28 March 2012
Dementia - no laughing matter?
Question: Is the growing incidence of dementia in our ageing population a laughing matter? Answer: With dementia rates likely to
double within the next 30 years definitely not - but a method of making the experience of dementia less stressful could
People attending this week’s 2012 Services for Older People conference in Wellington (Thursday and Friday, 29-30 March)
will be hearing how humour therapy and play – as practised by ‘clown doctor’ Jean-Paul Bell – have been proven to
markedly reduce serious agitation levels experienced by older people with dementia (by an average of 20%).
Jean-Paul Bell is renowned in Australia for his work setting up the Humour Foundation, and more recently his work in
support of the Dementia Collaborative Research Centre’s SMILE study and the Play Up program run by the Arts Health
Institute. Play Up stimulates and engages people in particularly high care situations by reinforcing positive memories
and connections in a playful manner. This approach can often kick-start a person’s oral skills again and lead them to
showing their own personal humour.
Earlier this month Australia’s national ABC television network screened a documentary about the SMILE study and Play Up
approach titled “The Smile Within – Where there is life, there is laughter”. This film documented the study, and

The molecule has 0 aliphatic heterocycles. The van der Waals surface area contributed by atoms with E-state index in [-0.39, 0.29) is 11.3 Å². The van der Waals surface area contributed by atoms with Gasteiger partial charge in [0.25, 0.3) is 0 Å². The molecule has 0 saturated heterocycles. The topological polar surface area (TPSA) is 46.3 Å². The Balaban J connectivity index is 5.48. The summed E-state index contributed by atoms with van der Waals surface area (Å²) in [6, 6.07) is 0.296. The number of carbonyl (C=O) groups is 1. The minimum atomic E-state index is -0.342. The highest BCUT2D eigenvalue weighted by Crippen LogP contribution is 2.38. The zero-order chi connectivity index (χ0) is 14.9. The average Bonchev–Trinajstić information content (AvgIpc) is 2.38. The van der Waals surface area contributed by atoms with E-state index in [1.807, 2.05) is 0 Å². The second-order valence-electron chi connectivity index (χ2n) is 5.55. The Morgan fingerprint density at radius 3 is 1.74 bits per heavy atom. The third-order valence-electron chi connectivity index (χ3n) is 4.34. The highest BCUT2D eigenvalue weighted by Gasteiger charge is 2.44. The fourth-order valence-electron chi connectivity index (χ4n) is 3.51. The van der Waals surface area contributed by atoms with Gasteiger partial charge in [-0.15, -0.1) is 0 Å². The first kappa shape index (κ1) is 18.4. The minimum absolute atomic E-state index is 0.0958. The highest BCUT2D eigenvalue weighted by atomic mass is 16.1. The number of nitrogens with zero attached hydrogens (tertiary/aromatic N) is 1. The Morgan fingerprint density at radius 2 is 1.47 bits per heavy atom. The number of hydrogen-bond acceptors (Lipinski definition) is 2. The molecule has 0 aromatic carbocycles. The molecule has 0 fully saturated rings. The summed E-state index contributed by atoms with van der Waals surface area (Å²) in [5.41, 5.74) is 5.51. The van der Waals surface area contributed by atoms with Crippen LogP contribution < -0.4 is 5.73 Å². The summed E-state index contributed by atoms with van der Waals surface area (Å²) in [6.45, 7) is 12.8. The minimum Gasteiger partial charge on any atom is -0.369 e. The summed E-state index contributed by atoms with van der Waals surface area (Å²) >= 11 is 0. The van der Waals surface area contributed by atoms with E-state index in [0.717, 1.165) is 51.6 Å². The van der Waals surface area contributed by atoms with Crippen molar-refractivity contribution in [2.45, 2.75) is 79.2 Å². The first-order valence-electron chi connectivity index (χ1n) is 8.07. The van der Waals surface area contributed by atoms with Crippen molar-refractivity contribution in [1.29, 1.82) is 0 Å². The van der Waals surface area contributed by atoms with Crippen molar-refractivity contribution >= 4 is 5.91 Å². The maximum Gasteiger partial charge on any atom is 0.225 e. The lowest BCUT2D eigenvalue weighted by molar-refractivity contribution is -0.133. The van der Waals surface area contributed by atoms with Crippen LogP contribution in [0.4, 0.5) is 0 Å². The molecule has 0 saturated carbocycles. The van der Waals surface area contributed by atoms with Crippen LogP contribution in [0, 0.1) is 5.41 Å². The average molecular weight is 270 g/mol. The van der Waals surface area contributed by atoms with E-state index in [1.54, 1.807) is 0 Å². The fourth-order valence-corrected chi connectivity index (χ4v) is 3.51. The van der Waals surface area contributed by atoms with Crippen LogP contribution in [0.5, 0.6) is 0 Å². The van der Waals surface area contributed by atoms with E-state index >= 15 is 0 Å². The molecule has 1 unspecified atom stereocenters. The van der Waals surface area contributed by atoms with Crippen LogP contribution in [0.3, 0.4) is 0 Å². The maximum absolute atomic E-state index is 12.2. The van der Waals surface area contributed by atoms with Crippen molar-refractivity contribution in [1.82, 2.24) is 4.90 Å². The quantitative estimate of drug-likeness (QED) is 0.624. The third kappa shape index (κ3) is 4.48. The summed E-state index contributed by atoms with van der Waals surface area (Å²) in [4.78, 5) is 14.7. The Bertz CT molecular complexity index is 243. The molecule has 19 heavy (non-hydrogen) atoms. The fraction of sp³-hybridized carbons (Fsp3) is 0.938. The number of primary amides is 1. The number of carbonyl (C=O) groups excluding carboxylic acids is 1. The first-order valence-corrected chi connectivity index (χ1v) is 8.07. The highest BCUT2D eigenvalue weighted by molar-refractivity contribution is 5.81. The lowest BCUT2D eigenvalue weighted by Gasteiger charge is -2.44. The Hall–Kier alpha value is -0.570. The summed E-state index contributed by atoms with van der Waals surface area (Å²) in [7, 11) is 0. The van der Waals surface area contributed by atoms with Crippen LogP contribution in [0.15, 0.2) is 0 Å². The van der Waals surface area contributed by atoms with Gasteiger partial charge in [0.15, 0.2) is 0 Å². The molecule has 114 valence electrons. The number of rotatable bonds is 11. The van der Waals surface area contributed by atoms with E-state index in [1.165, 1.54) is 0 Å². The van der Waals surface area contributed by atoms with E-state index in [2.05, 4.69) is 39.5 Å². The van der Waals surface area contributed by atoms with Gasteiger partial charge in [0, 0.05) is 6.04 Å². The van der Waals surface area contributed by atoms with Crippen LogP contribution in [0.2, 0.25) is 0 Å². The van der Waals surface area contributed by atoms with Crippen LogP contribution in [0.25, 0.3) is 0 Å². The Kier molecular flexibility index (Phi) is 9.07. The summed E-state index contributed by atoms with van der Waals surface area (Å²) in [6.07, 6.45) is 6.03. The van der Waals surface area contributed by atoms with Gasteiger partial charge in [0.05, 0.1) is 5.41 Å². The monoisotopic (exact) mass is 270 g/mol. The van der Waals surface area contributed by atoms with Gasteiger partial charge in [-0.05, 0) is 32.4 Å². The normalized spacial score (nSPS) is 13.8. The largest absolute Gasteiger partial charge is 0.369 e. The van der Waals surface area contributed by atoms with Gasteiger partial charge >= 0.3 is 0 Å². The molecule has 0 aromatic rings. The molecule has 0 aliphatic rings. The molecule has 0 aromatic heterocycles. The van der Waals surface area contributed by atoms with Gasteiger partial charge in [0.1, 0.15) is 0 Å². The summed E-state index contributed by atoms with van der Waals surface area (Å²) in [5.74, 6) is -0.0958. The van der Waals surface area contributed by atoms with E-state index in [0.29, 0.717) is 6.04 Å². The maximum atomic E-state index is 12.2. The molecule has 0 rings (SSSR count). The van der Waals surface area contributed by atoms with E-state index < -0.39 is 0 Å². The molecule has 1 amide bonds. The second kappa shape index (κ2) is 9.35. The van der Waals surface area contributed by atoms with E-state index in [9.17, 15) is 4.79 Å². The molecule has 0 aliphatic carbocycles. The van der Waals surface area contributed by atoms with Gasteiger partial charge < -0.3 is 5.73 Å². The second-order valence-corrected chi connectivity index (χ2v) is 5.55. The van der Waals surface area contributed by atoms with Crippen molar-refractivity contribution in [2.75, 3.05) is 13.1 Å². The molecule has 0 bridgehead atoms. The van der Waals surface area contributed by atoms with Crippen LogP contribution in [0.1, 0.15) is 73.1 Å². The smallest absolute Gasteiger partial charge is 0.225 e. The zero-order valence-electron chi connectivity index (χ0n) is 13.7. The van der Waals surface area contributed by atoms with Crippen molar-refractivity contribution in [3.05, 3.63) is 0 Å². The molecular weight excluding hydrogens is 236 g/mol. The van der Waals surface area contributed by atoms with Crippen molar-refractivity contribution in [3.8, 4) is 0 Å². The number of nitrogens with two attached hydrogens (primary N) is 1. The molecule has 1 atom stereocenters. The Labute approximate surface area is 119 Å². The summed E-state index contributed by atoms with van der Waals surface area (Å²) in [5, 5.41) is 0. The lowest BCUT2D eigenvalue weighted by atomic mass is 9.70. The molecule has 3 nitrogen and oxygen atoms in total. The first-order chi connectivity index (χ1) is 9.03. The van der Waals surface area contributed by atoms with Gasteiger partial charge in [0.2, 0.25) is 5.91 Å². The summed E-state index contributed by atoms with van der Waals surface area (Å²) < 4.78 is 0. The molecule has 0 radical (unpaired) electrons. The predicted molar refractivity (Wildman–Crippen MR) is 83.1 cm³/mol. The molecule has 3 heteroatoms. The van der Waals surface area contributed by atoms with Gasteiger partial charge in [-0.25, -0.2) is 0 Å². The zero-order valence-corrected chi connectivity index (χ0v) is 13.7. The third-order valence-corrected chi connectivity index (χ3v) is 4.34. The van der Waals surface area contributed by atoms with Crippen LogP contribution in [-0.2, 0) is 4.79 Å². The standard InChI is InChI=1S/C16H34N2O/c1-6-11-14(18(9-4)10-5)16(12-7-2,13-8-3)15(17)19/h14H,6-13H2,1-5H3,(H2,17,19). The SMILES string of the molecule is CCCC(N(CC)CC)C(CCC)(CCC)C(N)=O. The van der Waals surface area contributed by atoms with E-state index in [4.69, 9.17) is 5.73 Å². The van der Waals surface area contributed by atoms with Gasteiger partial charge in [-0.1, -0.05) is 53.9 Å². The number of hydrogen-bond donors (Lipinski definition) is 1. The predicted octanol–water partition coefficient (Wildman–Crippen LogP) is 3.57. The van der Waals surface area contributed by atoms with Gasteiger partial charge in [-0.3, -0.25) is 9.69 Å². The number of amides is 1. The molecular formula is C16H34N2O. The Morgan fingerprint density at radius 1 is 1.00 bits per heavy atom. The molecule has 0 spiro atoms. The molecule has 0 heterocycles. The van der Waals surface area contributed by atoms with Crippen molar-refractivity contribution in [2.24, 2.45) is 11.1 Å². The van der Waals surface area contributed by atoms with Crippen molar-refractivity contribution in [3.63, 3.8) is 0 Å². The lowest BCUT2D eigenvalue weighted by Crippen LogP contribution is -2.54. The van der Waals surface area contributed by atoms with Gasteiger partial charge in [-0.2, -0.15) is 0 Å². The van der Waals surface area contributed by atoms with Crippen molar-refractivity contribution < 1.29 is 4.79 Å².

followed Jean-Paul Bell as he delivered the humour intervention to residents in aged care facilities. It also featured
staff from the aged care sector, family members of the residents and the academics and researchers who initiated and ran
the study, Professor Henry Brodaty, Dr Lee-Fay Low and Dr Belinda Goodenough
Jean-Paul is no stranger to being filmed and was the subject of a 2009 documentary showing how laughter-inducing
physical comedy could cross borders into war-torn Afghanistan.
The theme for the 2012 Services for Older People conference is “Moving Forward Together, Nuku Tahi - Hikoi Tahi - Maranga Tahi” and the venue is Te Raukara – Te Wharewaka o Poneke on the Wellington waterfront.
Other presenters will be holding workshops that focus on dementia, including Dr Chris Perkins, author of the book
“Dementia: A New Zealand Guide” and director of Auckland-based Selwyn Centre for Ageing and Spirituality, will be
discussing other dimensions of dementia. Grace O’Sullivan, of AUT, will talk about changing the culture of dementia care
through all levels of service. Grace argues that dementia should be a national health priority.
NZCCSS is the national umbrella organisation for the churches’ social service agencies. NZCCSS supporting members are
the Anglican Care network, Baptist Churches of New Zealand, Catholic Social Services, Presbyterian Support Services and
the Methodist and Salvation Army churches. Under its “Valuing Older People” programme NZCCSS provides a hub for
information and resources that cover the following strands: Social services and Older People; Care and Support in the
Community; Poverty and Older People; Housing; Workforce; Dementia and Alzheimers; Spirituality and Ageing; and Research
on Ageing. For further background see: www.nzccss.org.nz